Technically Speaking

Sort By: Post Date | Title | Publish Date
Seth Shostak  |  Jun 18, 2018  |  0 comments

Among the most aesthetically satisfying features of a good lens is the lovely color of the front glass. Check out the ads trying to lure you to new optics, and you’ll see come-hither hues of blue, purple, or yellow—as tempting as a new car’s snazzy finish.

Seth Shostak  |  May 16, 2018  |  0 comments

It’s time to sharpen up your pix. Modern DSLRs generally rely on what’s called phase difference autofocusing: basically, a rangefinder scheme updated with new technology. But as we described last month, this technology uses a second optical path within the camera, independent of the lens-to-sensor path used to make the photo.

Seth Shostak  |  May 03, 2018  |  0 comments

It’s a commandment brought down from the mountain: spend less on the camera if necessary, but don’t skimp on the lenses.

Seth Shostak  |  Apr 10, 2018  |  0 comments

It won’t surprise you, although it could make you uneasy. Most photos today aren’t shot with a camera—at least if you define “camera” as hardware solely used to record images. You know: something with a tripod socket.

Seth Shostak  |  Mar 06, 2018  |  0 comments

Of all the components of a camera, few are as iconic as the shutter. The name of this magazine is testimony to that.

Seth Shostak  |  Jan 11, 2018  |  0 comments

It’s a choice between Scylla and Charybdis. Do you shoot Raw or JPEG format images?

Seth Shostak  |  Dec 14, 2017  |  0 comments

Remember f-stops? Not everyone does. Millennials shoot their selfies with automated smartphones that have sent f-stops to steampunk heaven. Old-timers who began with box cameras were spared the fear factor of f-stops until later in life, and may never have fully adjusted to these adjustments.

Seth Shostak  |  Nov 15, 2017  |  4 comments

Have you ever checked out the battlefield photos made by Mathew Brady’s studio during the Civil War? They’re great, right?

Seth Shostak  |  Oct 18, 2017  |  2 comments

When it comes to camera bragging rights, what makes you most proud? My guess: pixel count. In a world where mobile phones can make shots good enough for billboards, nothing seems to make you feel better about yourself than to flog your camera’s megapixel horsepower.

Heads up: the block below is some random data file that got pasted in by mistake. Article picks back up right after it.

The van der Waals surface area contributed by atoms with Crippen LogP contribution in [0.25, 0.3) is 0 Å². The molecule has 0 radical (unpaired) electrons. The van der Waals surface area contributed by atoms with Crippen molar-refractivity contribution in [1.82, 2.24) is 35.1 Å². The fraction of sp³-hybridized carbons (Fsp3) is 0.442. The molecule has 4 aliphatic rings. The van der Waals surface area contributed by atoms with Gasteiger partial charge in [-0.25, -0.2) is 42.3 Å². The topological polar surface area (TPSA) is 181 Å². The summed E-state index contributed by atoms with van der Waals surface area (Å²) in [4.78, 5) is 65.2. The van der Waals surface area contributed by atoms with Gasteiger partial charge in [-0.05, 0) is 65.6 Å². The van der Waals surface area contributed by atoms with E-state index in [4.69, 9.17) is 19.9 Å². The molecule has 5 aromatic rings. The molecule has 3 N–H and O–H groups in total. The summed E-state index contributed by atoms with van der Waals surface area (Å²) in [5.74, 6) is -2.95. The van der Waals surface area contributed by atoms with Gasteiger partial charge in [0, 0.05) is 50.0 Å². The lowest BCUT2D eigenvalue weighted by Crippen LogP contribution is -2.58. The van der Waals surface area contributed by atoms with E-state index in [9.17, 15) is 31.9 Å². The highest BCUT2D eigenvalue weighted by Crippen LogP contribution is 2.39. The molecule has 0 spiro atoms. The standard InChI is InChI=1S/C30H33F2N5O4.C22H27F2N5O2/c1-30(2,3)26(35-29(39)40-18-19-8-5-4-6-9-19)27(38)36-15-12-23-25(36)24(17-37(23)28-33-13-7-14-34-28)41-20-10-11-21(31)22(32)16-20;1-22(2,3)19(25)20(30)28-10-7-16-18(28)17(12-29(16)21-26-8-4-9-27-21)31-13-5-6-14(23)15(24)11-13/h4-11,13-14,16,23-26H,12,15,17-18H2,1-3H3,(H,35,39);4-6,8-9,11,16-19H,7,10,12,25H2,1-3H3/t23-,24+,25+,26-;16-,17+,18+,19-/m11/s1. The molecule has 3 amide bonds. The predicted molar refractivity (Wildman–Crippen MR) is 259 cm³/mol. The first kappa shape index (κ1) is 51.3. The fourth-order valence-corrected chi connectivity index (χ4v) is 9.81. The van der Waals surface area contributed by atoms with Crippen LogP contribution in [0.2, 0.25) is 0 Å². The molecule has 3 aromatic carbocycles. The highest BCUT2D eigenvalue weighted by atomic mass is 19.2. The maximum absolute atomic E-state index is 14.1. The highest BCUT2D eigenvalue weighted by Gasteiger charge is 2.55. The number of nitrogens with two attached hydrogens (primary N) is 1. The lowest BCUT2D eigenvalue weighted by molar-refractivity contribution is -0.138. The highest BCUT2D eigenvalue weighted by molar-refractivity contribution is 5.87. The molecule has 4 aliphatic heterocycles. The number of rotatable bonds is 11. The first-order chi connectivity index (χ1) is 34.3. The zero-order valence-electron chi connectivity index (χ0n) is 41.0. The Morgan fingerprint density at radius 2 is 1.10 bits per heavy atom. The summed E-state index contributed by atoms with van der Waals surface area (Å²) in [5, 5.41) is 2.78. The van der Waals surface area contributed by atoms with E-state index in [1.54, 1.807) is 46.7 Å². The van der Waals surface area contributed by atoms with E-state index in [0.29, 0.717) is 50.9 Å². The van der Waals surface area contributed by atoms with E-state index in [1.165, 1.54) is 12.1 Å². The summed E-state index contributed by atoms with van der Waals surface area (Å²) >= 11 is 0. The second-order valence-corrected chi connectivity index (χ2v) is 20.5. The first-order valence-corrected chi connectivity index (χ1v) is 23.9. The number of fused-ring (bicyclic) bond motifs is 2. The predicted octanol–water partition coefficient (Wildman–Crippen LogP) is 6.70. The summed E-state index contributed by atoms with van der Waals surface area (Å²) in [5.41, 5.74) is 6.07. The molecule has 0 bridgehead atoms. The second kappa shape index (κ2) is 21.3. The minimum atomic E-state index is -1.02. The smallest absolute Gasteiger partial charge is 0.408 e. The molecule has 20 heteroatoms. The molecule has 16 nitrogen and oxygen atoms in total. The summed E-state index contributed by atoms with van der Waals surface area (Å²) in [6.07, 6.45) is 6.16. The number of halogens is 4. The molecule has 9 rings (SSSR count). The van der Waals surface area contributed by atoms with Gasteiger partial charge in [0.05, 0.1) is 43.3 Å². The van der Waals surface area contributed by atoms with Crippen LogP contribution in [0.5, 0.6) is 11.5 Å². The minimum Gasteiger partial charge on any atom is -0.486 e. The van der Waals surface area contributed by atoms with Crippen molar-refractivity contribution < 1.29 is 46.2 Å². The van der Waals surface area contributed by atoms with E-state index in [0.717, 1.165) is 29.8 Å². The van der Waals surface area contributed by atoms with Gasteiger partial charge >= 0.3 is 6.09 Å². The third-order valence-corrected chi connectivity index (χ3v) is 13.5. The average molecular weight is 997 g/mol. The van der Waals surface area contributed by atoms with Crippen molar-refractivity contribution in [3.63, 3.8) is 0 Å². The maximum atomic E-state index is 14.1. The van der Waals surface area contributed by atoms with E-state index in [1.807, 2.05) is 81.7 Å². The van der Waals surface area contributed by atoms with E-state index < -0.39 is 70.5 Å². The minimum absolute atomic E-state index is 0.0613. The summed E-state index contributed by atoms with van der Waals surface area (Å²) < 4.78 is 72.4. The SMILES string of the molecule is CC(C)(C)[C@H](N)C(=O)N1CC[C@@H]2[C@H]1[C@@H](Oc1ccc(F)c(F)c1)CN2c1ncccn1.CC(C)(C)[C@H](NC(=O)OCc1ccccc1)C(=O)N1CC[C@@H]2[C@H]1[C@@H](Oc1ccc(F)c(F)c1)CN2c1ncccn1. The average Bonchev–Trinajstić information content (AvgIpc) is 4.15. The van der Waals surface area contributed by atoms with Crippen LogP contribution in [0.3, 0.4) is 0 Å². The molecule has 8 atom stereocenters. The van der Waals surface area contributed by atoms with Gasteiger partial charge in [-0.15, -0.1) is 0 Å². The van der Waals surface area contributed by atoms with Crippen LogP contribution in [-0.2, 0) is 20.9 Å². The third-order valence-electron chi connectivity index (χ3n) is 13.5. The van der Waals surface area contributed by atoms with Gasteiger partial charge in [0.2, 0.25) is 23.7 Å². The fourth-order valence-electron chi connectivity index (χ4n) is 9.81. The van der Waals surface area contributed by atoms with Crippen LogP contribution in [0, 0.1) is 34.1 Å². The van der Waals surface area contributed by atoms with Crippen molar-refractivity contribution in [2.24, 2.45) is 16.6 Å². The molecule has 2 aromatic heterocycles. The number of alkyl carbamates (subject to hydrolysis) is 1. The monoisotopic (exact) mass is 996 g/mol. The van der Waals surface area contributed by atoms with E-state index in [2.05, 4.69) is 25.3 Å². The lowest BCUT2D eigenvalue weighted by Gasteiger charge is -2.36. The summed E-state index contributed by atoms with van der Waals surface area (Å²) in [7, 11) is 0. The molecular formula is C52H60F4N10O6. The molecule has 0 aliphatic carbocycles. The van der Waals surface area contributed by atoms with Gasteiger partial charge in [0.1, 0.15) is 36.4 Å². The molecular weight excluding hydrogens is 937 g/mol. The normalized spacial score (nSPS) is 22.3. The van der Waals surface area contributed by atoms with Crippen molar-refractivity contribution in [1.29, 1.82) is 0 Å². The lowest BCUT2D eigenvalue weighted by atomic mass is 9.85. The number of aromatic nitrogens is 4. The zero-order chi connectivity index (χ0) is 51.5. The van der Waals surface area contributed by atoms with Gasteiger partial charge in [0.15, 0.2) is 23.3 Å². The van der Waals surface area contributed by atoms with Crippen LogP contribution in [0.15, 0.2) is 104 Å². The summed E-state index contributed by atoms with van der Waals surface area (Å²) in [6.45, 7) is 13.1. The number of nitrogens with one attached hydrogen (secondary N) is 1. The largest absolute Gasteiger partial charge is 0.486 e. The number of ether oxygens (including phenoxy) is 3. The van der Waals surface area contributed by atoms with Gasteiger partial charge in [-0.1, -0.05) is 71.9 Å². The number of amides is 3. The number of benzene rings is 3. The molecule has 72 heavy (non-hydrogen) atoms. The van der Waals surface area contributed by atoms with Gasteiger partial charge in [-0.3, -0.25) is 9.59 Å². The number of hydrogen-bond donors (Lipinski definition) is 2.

Seth Shostak  |  Sep 07, 2017  |  0 comments

Before you bought your last camera, did you weigh the pros and cons of the sensor’s aspect ratio? My guess is no—not in the face of more solemn considerations such as style, trim, and a boastful shoulder strap.

Seth Shostak  |  Aug 09, 2017  |  0 comments

It sounds like a reference to dull Halloween costumes, but I’ve always regarded unsharp masking as the Cadillac option for beefing up the acutance of my photos. Admittedly, this is probably just a reaction to the fact that unsharp masking has a complicated dialog box in Photoshop, and my reptilian brain is dazzled by lots of controls.

Seth Shostak  |  Jun 23, 2017  |  0 comments

If you use anything more capable than a smartphone for making photos, then you know all about sharpening. Well, at least you can find a menu item that, in a fraction of a second, turns “acceptable” photos into snappier snaps. It’s like flush toilets: you may not understand exactly how they work, but you know how to use them.

Seth Shostak  |  Jun 02, 2017  |  0 comments

It wasn’t so long ago when every camera came with what’s called a normal lens. This, of course, didn’t refer to its mental health, but to the fact that it was the default lens that every photographer would find useful or, in the days before interchangeable lenses, would be stuck with.

Seth Shostak  |  May 04, 2017  |  0 comments

Soon enough, your camera will join the ranks of the well connected. That’s not to say it will be invited to A-list parties, but only that it will become a participant in the highly touted Internet of Things, now coming ’round the mountain.

Seth Shostak  |  Mar 17, 2017  |  0 comments

The first time I came across a reference to bokeh in a lens review I found it a bit pretentious. Bokeh may sound like a Japanese dessert, but it’s actually the out-of-focus behavior of your lens. The term is said to come from the Japanese word “boke,” which translates as “blur” or, in some cases, “senility.” Confused? It’s understandable.

Pages

X